IT has been said that if a translation is faithful it cannot be elegant, and that if it is elegant it cannot be faithful. And George Steiner reminds us of a point that should be obvious but tends to be forgotten in often heated debate about translation: 'There can be no exhaustive transfer from language A to language B', 'no meshing of nets so precise' that every aspect of sense and association can survive the transfer. In this translation I have taken style as the all-important element by which an author is known to his readers, and I have spared no effort to be as faithful as possible to Dostoevsky's style.
The word 'elegant' certainly is not applicable to Dostoevsky's style. He breaks every rule of grammar, syntax, and punctuation; his vocabulary is full of unusual words, to which he even adds one that he introduced into the language, stushevatsya (gently to drop out of existence); in short he stretches his own language to its uttermost limits, exploiting its potential to the full, like a good floor gymnast leaving no comer of the floorspace unused. He can throw in here and there an apparently innocuous word which will baffle experts and make native speakers scratch their heads in puzzlement when pressed for a precise meaning. An instance of this is the word Lyagavy (applied as a nickname), which may be interpreted in either an equine or a canine context. I have opted for the canine interpretation-- Lurcher (see Bk.8, Ch.2). Other translators, including David Magarshack, have opted for an equine interpretation--a horse that kicks.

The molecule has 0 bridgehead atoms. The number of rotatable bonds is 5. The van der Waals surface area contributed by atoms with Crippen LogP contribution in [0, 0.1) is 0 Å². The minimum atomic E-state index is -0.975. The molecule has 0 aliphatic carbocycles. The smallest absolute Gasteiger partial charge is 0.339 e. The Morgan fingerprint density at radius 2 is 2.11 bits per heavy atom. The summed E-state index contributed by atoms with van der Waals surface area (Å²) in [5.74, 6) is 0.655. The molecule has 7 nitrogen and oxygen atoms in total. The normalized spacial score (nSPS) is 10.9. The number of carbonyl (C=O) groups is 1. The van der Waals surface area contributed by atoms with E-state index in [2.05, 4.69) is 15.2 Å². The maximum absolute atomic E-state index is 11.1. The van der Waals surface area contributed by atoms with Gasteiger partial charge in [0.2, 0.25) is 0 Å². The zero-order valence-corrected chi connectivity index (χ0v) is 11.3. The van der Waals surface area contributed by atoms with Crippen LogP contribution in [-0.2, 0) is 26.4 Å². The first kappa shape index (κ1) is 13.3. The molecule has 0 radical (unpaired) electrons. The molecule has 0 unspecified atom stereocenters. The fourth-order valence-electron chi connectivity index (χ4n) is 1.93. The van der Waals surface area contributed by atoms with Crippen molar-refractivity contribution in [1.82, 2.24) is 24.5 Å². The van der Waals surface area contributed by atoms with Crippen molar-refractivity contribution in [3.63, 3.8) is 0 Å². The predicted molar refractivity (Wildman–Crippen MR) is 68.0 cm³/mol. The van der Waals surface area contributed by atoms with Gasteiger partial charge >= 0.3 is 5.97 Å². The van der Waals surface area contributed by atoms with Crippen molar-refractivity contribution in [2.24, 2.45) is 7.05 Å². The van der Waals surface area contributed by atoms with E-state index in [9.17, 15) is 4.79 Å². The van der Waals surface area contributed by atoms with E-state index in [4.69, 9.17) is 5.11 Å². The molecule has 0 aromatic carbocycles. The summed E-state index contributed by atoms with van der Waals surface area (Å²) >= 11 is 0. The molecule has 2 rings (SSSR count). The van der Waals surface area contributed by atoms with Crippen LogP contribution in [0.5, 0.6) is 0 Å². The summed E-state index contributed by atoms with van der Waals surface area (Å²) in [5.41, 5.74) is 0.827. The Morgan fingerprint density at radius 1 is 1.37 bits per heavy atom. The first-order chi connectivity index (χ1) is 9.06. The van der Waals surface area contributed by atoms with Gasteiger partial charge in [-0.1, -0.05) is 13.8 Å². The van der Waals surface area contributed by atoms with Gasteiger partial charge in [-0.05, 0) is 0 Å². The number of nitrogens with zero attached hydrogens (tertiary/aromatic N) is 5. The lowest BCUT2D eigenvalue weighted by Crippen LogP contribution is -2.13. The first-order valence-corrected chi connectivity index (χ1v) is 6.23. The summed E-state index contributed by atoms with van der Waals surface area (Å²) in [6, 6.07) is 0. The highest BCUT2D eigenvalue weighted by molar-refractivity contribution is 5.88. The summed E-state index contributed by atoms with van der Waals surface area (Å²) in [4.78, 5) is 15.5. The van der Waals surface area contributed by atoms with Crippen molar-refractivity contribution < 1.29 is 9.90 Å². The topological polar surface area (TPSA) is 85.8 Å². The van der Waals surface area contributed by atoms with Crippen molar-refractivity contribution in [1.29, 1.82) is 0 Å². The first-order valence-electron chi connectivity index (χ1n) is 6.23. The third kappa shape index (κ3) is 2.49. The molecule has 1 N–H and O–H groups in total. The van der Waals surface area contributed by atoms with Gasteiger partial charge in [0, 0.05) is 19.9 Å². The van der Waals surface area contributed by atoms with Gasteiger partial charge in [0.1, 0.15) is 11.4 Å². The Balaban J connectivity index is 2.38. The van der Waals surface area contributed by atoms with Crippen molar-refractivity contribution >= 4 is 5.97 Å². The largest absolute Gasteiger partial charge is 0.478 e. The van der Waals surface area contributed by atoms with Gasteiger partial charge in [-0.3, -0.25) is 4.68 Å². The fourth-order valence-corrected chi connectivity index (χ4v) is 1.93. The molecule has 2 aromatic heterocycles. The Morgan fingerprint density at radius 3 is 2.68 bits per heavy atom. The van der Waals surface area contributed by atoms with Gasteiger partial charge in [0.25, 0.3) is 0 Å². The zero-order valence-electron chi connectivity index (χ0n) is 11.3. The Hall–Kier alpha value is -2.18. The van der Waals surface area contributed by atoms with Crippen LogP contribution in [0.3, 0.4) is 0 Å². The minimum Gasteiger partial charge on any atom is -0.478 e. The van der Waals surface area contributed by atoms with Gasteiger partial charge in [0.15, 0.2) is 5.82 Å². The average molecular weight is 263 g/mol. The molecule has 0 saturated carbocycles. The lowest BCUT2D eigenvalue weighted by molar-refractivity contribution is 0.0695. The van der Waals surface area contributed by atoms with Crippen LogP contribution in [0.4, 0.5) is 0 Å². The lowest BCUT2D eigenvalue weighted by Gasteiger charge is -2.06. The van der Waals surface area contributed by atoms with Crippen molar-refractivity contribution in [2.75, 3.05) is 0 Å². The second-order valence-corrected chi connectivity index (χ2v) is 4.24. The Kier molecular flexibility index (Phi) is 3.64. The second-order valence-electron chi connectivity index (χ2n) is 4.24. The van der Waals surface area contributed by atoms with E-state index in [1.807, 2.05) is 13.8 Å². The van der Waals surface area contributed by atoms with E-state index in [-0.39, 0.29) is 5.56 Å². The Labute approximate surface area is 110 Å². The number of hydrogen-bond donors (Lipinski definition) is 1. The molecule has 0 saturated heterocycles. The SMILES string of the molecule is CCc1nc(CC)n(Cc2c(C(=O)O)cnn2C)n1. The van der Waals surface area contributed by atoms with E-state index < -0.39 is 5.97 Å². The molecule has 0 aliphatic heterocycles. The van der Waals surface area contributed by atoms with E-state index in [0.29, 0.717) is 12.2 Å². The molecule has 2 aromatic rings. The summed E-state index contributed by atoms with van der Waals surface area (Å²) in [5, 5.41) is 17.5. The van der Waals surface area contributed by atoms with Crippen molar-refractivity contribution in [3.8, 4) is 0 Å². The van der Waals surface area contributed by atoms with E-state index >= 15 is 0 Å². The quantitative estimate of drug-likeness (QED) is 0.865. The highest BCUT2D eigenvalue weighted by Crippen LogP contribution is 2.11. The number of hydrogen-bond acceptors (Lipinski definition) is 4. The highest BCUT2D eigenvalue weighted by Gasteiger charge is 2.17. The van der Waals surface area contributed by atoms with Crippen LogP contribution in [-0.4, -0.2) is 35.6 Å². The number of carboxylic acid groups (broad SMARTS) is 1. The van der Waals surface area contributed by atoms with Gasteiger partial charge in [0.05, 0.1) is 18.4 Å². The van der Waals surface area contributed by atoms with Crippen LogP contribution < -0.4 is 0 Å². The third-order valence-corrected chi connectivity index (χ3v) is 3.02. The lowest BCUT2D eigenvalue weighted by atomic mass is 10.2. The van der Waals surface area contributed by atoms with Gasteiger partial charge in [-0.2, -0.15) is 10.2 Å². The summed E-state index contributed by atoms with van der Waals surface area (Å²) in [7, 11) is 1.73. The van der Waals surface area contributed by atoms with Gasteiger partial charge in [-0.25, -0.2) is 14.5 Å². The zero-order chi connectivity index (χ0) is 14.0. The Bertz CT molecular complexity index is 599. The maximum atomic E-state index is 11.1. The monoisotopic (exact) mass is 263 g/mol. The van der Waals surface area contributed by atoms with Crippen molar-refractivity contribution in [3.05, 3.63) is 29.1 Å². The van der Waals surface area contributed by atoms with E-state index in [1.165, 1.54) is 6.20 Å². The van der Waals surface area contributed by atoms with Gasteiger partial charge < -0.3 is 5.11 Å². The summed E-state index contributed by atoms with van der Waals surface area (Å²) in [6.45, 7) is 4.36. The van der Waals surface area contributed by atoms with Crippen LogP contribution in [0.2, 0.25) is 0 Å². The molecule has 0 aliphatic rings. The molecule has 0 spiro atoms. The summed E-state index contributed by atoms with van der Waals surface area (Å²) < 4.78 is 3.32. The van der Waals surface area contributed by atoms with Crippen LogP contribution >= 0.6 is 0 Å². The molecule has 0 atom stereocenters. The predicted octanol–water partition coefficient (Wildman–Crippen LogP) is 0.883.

In trying to follow Dostoevsky's linguistic twists and turns, the translator constantly has to guard against being wrongfooted, being mesmerized by the original, and in the process violating the norms of his target language. It would hardly be helpful to the non-Russian-speaking reader to try to illustrate my point with one of his marathon sentences. One need go no further than the title, the standard English rendering of which is The Brothers Karamazov. This follows the original word order, the only one possible in Russian in this context. Had past translators been expressing themselves freely in natural English, without